Cold-milling and HMA paving is scheduled for the week of September 18.

All work will be completed with lane closures, while maintaining two-way traffic (minimum of one lane in each direction) at all times.

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MDOT video reminds drivers of their role in reducing fatalities

Driver behavior is a contributing factor in at least 90 percent of all fatal traffic crashes and the Michigan Department of Transportation (MDOT) is reminding motorists of the critical role they play in traffic safety.

A new video released on the department’s YouTube channel promoting the Toward Zero Deaths (TZD) campaign highlights what MDOT is doing to reduce highway fatalities and encourages drivers to do their part to help reach the goal of zero traffic fatalities. Watch the video at https://www.youtube.com/watch?v=odKDsbjKWps.

“We have a lot of new safety features being built into our cars and technology is providing new engineering tools to improve safety on our roadways,” said MDOT Traffic and Safety Engineer Mark Bott. “But the most important safety feature in any vehicle is still the driver.”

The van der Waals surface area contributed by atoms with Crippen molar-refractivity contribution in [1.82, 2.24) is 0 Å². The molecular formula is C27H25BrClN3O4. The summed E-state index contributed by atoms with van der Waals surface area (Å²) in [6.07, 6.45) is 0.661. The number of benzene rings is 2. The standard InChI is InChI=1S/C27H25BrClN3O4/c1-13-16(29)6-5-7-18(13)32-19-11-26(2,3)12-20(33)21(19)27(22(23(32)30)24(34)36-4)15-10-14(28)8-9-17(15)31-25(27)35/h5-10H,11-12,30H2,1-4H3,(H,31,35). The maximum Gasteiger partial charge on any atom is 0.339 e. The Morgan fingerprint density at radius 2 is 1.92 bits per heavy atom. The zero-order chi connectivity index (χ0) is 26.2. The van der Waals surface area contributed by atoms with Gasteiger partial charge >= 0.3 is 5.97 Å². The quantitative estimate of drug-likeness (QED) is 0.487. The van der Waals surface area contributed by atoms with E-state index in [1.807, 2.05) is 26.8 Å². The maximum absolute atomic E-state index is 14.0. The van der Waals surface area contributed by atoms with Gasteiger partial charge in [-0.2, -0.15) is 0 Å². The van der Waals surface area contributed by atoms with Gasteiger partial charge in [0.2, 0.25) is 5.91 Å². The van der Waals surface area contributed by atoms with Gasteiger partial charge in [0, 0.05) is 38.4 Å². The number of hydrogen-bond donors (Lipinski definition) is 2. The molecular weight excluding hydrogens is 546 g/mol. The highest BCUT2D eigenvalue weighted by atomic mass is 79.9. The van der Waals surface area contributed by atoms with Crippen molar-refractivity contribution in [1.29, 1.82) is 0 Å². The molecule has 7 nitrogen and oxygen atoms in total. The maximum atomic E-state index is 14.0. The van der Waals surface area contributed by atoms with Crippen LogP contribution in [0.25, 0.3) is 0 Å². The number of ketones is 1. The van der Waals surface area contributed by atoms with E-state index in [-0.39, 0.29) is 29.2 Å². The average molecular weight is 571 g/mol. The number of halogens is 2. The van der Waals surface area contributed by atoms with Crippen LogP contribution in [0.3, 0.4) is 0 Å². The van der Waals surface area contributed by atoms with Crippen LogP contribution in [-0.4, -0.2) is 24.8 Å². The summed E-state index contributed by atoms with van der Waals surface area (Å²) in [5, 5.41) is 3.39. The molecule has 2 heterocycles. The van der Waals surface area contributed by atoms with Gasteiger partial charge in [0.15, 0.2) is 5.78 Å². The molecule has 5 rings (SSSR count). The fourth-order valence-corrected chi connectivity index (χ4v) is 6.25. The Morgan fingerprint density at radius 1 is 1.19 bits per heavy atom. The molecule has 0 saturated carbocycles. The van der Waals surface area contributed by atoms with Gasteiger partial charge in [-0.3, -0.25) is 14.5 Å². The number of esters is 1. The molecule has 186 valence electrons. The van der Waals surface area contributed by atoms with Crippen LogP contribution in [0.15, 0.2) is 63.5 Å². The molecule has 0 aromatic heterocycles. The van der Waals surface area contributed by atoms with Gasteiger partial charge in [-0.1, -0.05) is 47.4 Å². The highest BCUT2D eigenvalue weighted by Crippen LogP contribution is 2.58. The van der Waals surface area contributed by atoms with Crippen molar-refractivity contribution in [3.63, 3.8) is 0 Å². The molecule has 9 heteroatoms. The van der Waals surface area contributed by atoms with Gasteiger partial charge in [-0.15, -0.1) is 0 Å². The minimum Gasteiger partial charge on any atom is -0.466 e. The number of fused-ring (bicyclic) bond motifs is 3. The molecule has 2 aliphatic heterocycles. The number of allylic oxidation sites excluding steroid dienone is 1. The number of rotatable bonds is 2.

The TZD campaign was born at a national strategic highway safety workshop in 2009. Since then, many states have adopted the safety campaign that brings together stakeholders and transportation partners to improve safety through education, engineering, enforcement and emergency response.

“With driver behavior factoring into about 90 percent of all fatal crashes, one key to changing driver behavior is educating the public on the scope of the issue,” Bott added. “The 1,064 people who died on our roadways last year is a larger group than the entire population of towns like Lake Linden, North Branch, Concord, or Lakeview. This is a serious public safety issue that not enough people are aware of.”

For more information on how you can help reduce traffic fatalities visit the Michigan TZD website. Go to Michigan.gov/mdot and then click on roads and travel, then safety, then Toward Zero Deaths. You can also visit the national site at www.towardzerodeaths.org.